The Energy Storage Report 2024

Now available to download, covering deployments, technology, policy and finance in the energy storage market

Taking stock of energy storage in India in 2023

By Dr Rahul Walawalkar, president, India Energy Storage Alliance

The India Energy Storage Alliance (IESA) has long been dedicated to supporting and promoting the industry, while helping policymakers and regulators to better understand and collaborate with it. New Delhi recently played host to the group’s flagship event, India Energy Storage Week, and Dr Rahul Walawalkar, founder & president of IESA, gives us an exclusive recap.  

The India Energy Storage Week, or IESW, the annual event organised by India Energy Storage Alliance, is the definitive event for the energy storage and e-mobility industry in India.

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The 2023 edition was spread across five days, with each day devoted to a particular topic: e-mobility, green hydrogen, stationary storage, technical aspects and manufacturing and R&D.

IESW in numbers

Just quickly, before we get onto the topics that were discussed and some of the insights we learned from hosting and attending the event, some numbers to highlight the growing scale and scope of India Energy Storage Week:

Demonstrating the country’s commitment to sustainable and green solutions, the expo saw participation from more than 500 world-class organisations from over 25 countries, including India, UK, USA, UAE, Australia, China, Germany, Singapore, France, Italy, Israel and Sri Lanka, and 100+ CXOs from the e-mobility and green hydrogen ecosystem, 100+ start-ups, 50+ women energy leaders, and 8+ government ministries.

From the policy side, top government bureaucrats, scientists and international authorities including Tarun Kapoor, special adviser to the PM, Ghanashyam Prasad of the Central Electricity Authority, Sudhendu Sinha from NITI Aayog, Hanif Qureshi from the Ministry of Heavy Industries, Dinesh Jagdale from Ministry of New and Renewable Energy (MNRE), Abhay Bakre from the Bureau of Energy Efficiency, Vishal Kapoor of EESL, Ajay Mathur of the International Solar Alliance, S R Narasimhan of Grid India, Dr Sunita Satyapal of the US Department of Energy (DOE), Dr Preeti Banzal from Office of Principal Scientific Advisor, India, and Dr Ashish Lele from National Chemicals Laboratory, graced the occasion and participated in the deliberations.

Speakers included industry bigwigs such as Vijayanand Samudrala and Vikramadithya Gourineni from Amara Raja Batteries, Bud Collins from American Battery Solutions, Vikram Handa of Epsilon Advance Materials, Vikram Gulati of Toyota Kirloskar Motors, Derek Shah of L&T, Gert Meylemans of EuroBAT, Julia Souder of Long Duration Energy Storage Council, Dr Anuradha Ganesh from Cummins, Anil Rajanna of Fluence, Bernd Frank of MKS Atotech, Terry Mohn of Australian Microgrid Centre of Excellence and Stephen Fernands of Customized Energy Solutions (USA).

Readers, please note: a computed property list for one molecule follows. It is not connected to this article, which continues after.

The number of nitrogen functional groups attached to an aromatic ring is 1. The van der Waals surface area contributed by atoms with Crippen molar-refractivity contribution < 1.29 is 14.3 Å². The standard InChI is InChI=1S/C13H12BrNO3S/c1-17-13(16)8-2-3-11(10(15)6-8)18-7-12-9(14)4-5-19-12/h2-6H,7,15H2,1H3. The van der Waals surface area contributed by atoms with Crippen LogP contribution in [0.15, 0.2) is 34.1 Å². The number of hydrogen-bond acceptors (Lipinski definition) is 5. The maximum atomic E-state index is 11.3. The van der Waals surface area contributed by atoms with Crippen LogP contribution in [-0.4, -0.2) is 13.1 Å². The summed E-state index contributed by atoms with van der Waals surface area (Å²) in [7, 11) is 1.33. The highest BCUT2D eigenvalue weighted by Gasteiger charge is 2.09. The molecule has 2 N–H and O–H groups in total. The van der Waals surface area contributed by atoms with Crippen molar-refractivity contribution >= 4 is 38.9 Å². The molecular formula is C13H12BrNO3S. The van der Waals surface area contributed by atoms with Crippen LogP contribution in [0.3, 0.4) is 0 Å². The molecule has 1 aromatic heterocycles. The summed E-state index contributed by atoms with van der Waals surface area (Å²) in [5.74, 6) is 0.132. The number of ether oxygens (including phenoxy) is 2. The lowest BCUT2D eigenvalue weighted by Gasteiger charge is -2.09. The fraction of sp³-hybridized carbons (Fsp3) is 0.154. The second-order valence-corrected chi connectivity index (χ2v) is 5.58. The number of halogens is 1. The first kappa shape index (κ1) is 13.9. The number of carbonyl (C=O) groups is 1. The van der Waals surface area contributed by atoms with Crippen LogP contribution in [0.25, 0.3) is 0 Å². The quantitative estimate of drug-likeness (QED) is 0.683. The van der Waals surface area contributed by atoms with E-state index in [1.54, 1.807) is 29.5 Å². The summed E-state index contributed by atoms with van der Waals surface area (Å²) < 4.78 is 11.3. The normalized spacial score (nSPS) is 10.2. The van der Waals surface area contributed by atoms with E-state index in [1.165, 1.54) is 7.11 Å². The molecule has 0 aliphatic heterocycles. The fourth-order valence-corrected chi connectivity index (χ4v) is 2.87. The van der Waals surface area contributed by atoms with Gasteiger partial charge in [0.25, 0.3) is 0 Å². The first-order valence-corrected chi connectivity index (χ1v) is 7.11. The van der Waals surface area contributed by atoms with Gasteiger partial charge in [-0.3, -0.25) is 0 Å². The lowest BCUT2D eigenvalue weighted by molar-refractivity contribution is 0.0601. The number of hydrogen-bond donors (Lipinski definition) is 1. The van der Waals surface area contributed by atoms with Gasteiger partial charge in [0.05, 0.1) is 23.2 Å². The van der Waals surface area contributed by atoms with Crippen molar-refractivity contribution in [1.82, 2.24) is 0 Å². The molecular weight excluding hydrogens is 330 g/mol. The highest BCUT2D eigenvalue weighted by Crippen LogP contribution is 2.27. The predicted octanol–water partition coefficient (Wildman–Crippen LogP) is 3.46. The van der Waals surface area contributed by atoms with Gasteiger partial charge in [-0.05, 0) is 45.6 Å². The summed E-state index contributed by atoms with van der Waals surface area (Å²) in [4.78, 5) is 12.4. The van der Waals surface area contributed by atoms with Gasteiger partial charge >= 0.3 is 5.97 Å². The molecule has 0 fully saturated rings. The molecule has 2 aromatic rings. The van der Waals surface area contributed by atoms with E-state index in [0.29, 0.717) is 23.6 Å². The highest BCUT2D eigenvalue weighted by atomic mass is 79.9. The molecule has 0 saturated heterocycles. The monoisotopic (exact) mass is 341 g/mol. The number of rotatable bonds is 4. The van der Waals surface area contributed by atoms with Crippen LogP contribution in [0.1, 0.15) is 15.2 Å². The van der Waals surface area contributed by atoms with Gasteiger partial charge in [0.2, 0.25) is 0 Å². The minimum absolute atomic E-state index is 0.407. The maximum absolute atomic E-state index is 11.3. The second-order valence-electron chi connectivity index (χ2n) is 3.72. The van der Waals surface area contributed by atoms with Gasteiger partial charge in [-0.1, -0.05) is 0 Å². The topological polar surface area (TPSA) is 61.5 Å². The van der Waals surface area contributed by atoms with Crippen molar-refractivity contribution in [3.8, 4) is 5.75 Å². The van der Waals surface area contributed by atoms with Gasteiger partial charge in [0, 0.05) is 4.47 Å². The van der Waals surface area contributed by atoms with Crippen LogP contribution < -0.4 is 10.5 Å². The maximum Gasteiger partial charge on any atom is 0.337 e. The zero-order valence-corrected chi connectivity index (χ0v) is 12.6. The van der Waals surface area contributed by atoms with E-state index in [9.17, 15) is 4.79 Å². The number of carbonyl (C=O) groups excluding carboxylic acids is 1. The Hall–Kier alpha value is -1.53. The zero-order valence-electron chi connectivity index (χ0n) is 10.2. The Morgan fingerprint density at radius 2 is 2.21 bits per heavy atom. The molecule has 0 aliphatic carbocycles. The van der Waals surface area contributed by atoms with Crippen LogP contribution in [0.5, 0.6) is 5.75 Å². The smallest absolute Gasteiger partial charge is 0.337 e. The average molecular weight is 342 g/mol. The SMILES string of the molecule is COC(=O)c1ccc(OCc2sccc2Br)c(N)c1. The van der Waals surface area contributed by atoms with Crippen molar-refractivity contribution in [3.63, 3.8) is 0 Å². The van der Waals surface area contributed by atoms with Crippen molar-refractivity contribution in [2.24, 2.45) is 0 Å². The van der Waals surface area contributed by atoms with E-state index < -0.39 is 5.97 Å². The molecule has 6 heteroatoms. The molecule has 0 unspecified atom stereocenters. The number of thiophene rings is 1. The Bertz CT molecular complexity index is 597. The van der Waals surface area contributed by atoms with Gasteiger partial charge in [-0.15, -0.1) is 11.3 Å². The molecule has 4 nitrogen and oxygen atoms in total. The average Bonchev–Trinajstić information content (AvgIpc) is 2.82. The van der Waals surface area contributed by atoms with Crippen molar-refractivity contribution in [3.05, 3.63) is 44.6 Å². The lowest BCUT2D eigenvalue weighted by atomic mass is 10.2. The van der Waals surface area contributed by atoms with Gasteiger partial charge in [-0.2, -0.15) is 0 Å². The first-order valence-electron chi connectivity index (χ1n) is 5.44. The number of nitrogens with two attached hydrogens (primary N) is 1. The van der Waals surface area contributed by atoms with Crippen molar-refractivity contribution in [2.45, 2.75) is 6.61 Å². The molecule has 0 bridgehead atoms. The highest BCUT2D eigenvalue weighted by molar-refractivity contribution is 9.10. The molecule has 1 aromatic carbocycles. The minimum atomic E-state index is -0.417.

A glittering award ceremony on the third day saw Shri Suresh Prabhu, former Union power minister, gave away the IESA Industry Excellence Awards.

Top takeaways from five days of top-class discussion

Now to the substance of the sessions. Here are the top takeaways from the deliberations at IESW 2023:

Manufacturing supply chain

  • India is expected to get over 150GWh of domestic cell manufacturing by 2030 up from the original target of 50GWh by 2027 set up through the Advanced Chemistry Cell Production Linked Incentives (ACC PLI) announced by NITI Aayog and Ministry of Heavy Industries.
  • Ministry of Power and Ministry of New and Renewable Energy (MNRE) is also considering additional PLI for 25-50GWh for supporting technologies suitable for stationary energy storage later this year.
  • NITI Aayog, the national public policy think tank for accelerating growth and economic development, is evaluating need for possible support for developing complete ecosystem for entire supply chain for not just the domestic ‘gigafactories’ but also for making India an export hub for processed materials for global gigafactories with focus on US and Europe.
  • Batteries need recycling, and hydrometallurgy is still the way to do it. Copper, aluminum and graphite are common to all battery chemistries, and represent more than 65% of recovered materials. India is forecast to face a cumulative demand for 75GWh of recycling by 2030.

Power and energy storage